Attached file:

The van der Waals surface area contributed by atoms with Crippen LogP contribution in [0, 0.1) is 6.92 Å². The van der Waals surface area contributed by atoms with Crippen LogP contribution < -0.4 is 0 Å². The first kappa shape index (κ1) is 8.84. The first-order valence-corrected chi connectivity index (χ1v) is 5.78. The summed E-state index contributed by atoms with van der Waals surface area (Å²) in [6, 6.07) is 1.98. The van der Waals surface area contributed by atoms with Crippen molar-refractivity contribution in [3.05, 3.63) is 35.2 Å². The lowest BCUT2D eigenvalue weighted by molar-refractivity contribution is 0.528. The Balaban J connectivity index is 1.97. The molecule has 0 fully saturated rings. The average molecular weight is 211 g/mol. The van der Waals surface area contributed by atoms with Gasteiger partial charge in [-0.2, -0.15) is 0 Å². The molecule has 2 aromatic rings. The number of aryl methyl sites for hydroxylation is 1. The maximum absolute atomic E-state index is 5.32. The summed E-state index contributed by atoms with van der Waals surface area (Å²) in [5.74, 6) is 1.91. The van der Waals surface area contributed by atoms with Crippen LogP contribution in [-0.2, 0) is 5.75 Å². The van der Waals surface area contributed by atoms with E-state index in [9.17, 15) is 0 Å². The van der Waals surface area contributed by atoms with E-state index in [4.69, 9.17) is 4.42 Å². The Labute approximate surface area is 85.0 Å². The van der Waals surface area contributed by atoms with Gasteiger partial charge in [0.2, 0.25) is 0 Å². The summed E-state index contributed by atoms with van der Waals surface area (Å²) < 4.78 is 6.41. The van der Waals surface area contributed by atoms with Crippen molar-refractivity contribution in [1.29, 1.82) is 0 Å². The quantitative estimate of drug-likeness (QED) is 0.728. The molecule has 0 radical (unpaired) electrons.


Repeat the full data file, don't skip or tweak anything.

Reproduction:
The van der Waals surface area contributed by atoms with Crippen LogP contribution in [0, 0.1) is 6.92 Å². The van der Waals surface area contributed by atoms with Crippen LogP contribution < -0.4 is 0 Å². The first kappa shape index (κ1) is 8.84. The first-order valence-corrected chi connectivity index (χ1v) is 5.78. The summed E-state index contributed by atoms with van der Waals surface area (Å²) in [6, 6.07) is 1.98. The van der Waals surface area contributed by atoms with Crippen molar-refractivity contribution in [3.05, 3.63) is 35.2 Å². The lowest BCUT2D eigenvalue weighted by molar-refractivity contribution is 0.528. The Balaban J connectivity index is 1.97. The molecule has 0 fully saturated rings. The average molecular weight is 211 g/mol. The van der Waals surface area contributed by atoms with Gasteiger partial charge in [-0.2, -0.15) is 0 Å². The molecule has 2 aromatic rings. The number of aryl methyl sites for hydroxylation is 1. The maximum absolute atomic E-state index is 5.32. The summed E-state index contributed by atoms with van der Waals surface area (Å²) in [5.74, 6) is 1.91. The van der Waals surface area contributed by atoms with Crippen LogP contribution in [-0.2, 0) is 5.75 Å². The van der Waals surface area contributed by atoms with E-state index in [9.17, 15) is 0 Å². The van der Waals surface area contributed by atoms with E-state index in [4.69, 9.17) is 4.42 Å². The Labute approximate surface area is 85.0 Å². The van der Waals surface area contributed by atoms with Gasteiger partial charge in [0.2, 0.25) is 0 Å². The summed E-state index contributed by atoms with van der Waals surface area (Å²) < 4.78 is 6.41. The van der Waals surface area contributed by atoms with Crippen molar-refractivity contribution in [1.29, 1.82) is 0 Å². The quantitative estimate of drug-likeness (QED) is 0.728. The molecule has 0 radical (unpaired) electrons.